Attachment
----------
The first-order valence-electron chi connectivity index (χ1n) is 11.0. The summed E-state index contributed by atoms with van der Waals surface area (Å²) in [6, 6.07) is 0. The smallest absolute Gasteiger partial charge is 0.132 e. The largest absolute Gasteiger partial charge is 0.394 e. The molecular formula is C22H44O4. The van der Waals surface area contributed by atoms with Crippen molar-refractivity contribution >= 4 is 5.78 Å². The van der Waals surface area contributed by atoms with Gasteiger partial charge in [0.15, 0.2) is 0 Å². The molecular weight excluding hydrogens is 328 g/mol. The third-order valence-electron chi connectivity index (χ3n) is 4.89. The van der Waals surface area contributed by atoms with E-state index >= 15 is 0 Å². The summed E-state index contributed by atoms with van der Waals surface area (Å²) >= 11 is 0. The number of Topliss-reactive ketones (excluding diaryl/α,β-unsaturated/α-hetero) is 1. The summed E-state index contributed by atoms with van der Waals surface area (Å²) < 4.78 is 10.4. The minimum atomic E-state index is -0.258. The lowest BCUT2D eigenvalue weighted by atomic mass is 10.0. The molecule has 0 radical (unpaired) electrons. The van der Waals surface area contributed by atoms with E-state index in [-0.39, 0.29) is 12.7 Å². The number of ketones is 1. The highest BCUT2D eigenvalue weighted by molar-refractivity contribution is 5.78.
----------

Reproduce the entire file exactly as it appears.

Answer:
The first-order valence-electron chi connectivity index (χ1n) is 11.0. The summed E-state index contributed by atoms with van der Waals surface area (Å²) in [6, 6.07) is 0. The smallest absolute Gasteiger partial charge is 0.132 e. The largest absolute Gasteiger partial charge is 0.394 e. The molecular formula is C22H44O4. The van der Waals surface area contributed by atoms with Crippen molar-refractivity contribution >= 4 is 5.78 Å². The van der Waals surface area contributed by atoms with Gasteiger partial charge in [0.15, 0.2) is 0 Å². The molecular weight excluding hydrogens is 328 g/mol. The third-order valence-electron chi connectivity index (χ3n) is 4.89. The van der Waals surface area contributed by atoms with E-state index >= 15 is 0 Å². The summed E-state index contributed by atoms with van der Waals surface area (Å²) >= 11 is 0. The number of Topliss-reactive ketones (excluding diaryl/α,β-unsaturated/α-hetero) is 1. The summed E-state index contributed by atoms with van der Waals surface area (Å²) < 4.78 is 10.4. The minimum atomic E-state index is -0.258. The lowest BCUT2D eigenvalue weighted by atomic mass is 10.0. The molecule has 0 radical (unpaired) electrons. The van der Waals surface area contributed by atoms with E-state index in [-0.39, 0.29) is 12.7 Å². The number of ketones is 1. The highest BCUT2D eigenvalue weighted by molar-refractivity contribution is 5.78.